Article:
“I can go where I want to now,” said Courtney, 40, before he left the Tulsa County Courthouse.
District Attorney Tim Harris announced in a hearing Thursday morning that based on new DNA evidence, Courtney’s 1996 convictions for armed robbery and first-degree burglary should be vacated.
The decision came a day after a congressional hearing on reforming forensic science and more than three years after the National Academy of Sciences found “serious deficiencies” in the country’s forensic science system and named nuclear DNA analysis the only consistently reliable way to link an individual to pieces of evidence.
On Sept. 27, District Judge William Kellough will decide the terms of the dismissal.
Courtney was convicted of allegedly attacking and robbing Shemita Greer at gunpoint in her east Tulsa apartment on April 6, 1995. Two intruders wore ski masks and took tires, rims and about $400. Greer, who sustained a traumatic brain injury, said Courtney was one of the intruders.
Results from DNA testing available at the time were inconclusive, but microscopic hair analysis allegedly revealed that one red hair from a mask was consistent with a similar hair of Courtney’s.
Courtney maintained his innocence and had three alibi witnesses, but he was convicted in February 1996. He was released on parole in June 2011 after serving 16 years of his 30-year sentence. The Innocence Project, an organization that uses DNA evidence to get wrongful convictions reversed, took on his case in 2007.
After Thursday’s hearing, Innocence Project Co-Director Barry Scheck corrected some observers’ impressions that the outcome was ambiguous.
“It is over,” Scheck said. “Mr. Harris got up in court, and said he’s vacating the conviction.”
In September, Kellough will decide the technical point of whether the case “constitutes clear and convincing evidence of innocence,” Scheck said. Alternatively, the judge might find only that there is “reasonable probability of a different outcome” if Courtney were tried again, said Craig Cooley, Courtney’s lead attorney with the Innocence Project.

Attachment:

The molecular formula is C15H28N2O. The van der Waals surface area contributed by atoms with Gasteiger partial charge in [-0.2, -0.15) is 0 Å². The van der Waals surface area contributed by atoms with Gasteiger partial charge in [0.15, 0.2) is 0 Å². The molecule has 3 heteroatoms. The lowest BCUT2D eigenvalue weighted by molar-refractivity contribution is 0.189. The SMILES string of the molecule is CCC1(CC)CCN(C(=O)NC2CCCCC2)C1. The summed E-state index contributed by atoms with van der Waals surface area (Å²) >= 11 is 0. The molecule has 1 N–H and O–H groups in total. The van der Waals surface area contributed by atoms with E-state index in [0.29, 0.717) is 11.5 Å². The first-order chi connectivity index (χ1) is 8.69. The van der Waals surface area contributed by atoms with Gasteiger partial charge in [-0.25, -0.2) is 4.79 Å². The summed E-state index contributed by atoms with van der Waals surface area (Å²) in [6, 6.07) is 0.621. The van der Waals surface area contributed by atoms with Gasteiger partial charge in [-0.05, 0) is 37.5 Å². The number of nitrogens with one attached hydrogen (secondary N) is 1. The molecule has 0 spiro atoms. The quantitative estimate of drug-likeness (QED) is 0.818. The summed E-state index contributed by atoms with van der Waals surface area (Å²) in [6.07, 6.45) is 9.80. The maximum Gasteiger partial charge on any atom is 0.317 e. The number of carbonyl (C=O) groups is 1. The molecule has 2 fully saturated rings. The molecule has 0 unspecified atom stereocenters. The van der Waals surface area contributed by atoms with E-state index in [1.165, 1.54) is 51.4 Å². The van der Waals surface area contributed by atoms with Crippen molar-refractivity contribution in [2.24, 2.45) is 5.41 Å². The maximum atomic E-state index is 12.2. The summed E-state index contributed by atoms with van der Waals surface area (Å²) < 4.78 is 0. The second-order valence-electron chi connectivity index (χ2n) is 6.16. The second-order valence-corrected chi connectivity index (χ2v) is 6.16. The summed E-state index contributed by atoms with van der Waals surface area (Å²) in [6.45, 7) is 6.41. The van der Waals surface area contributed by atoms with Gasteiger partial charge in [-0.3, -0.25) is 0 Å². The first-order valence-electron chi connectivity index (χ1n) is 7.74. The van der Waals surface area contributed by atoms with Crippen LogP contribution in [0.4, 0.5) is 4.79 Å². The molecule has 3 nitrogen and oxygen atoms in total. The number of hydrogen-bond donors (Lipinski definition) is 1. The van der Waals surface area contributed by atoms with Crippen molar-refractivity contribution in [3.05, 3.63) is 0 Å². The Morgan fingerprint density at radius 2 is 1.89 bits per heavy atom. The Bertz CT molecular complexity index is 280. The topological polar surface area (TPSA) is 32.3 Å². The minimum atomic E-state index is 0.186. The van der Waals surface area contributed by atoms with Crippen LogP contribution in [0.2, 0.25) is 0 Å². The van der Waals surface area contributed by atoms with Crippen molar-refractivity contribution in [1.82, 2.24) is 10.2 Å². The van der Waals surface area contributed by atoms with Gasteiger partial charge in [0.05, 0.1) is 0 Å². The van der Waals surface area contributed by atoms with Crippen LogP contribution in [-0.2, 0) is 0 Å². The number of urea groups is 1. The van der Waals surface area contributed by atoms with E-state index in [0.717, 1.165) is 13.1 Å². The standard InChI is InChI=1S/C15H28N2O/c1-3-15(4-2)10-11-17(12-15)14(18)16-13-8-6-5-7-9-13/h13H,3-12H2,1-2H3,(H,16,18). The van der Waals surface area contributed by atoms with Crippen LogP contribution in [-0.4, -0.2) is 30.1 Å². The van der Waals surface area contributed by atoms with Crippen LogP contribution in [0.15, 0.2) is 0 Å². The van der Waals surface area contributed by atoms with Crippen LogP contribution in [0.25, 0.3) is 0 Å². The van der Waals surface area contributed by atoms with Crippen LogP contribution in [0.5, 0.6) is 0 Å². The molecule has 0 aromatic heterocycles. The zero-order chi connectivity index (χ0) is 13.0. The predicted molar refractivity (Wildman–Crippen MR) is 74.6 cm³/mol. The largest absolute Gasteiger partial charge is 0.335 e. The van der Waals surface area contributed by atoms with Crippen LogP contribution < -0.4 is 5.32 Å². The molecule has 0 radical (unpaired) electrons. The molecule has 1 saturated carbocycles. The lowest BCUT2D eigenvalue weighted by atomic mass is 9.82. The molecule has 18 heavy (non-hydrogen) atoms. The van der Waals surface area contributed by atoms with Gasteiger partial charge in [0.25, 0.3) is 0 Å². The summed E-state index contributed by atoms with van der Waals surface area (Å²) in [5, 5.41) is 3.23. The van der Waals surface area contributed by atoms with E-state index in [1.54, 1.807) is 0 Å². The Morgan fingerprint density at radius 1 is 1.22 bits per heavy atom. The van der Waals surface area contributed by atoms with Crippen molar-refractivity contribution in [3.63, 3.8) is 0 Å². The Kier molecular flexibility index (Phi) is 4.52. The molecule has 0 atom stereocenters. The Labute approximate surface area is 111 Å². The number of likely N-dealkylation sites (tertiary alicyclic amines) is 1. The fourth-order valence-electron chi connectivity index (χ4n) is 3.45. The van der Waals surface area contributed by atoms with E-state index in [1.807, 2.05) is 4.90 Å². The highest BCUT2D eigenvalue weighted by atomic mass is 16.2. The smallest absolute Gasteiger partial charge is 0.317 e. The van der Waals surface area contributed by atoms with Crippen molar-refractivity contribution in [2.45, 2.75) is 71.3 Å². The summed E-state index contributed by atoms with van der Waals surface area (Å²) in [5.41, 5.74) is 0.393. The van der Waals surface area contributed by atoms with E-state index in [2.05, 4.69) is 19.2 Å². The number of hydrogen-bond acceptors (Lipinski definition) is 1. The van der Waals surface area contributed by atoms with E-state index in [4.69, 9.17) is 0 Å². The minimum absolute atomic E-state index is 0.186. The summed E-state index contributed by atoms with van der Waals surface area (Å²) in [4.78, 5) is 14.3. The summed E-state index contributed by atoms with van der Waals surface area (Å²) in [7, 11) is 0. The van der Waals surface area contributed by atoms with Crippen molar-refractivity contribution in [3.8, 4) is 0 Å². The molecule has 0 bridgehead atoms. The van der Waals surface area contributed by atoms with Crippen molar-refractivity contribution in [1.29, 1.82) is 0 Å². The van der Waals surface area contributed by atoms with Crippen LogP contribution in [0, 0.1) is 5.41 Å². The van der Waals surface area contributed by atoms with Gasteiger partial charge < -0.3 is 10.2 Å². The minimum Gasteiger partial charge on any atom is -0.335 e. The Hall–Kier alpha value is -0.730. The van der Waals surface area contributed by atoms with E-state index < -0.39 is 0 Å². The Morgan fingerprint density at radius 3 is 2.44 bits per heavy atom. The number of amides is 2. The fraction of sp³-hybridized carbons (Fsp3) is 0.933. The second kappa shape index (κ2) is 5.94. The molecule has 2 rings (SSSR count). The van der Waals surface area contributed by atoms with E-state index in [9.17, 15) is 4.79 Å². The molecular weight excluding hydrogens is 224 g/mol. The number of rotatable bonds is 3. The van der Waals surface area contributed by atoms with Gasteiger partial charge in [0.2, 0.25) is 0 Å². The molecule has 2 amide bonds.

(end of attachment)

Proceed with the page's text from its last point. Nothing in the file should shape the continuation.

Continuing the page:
“Those are two thresholds,” Cooley said. “We think it’s actual innocence. The state is saying no because the victim was still adamant that she identified Sedrick, which is not shocking. A lot of victims have difficulty realizing they may have made a mistake.”
The decision affects Courtney’s ability to file under the state compensation law, which could get him $175,000.
“For 16 years in a maximum security prison, that doesn’t make a lot of sense,” Scheck said, adding that federal civil rights suits give claimants $1 million per year. Texas law provides for $160,000 per year, he said.
Last September, Cooley nearly closed Courtney’s case because he’d been told the evidence had been destroyed.
As a last-ditch effort, Cooley went to Erik Wilson, a law student working with the project’s legal clinic who had a good record for locating evidence.
Wilson tracked down the hairs that brought the case back to life. New DNA tests revealed that the red hair used against Courtney, and all the others tested previously, were not his.
Cooley and Wilson filed a motion in March to vacate the conviction, and the hairs were discussed at an April hearing. Just after, Wilson learned that Assistant District Attorney Jimmy Dunn had found the ski masks, which for some reason had been sent to the Court of Criminal Appeals.
The masks “blew open the case,” Cooley said.
DNA tests of facial scrapings from the masks excluded Courtney. The team has yet to determine whether the samples can be entered into the database to search for the real perpetrators.
Courtney’s nightmare is over, but he’ll never get back the years he lost.
“We’re blessed to be here to see him exonerated,” said Hattie Courtney, a relative. “But the 17 years are lost. I’m afraid it’s something that can’t be replaced.”
Scheck and the Innocence Project are pushing for laws that can help prevent more lost time for wrongful convictions. A bipartisan commission in the state Legislature is considering some solutions, which will hopefully include a post-conviction DNA statute, Scheck said.
“Forty-nine other states have them,” he said. “We don’t … and this is really necessary.”
In Oklahoma, problems with microscopic hair comparison have played a part in three of the 11 wrongful convictions reversed because of DNA testing, according to the Innocence Project. Courtney’s was the 293rd post-conviction DNA exoneration in the U.S. and the 11th in the state.
With his newfound freedom, Courtney plans to “enjoy life” and travel to other states and countries.
“I want to visit as many as I can, everywhere,” he said.
Waiting until the September ruling doesn’t seem too bad compared to all those years, Courtney said.
“The entire time I just knew that God knew the truth and that one day … the truth would come out,” he said.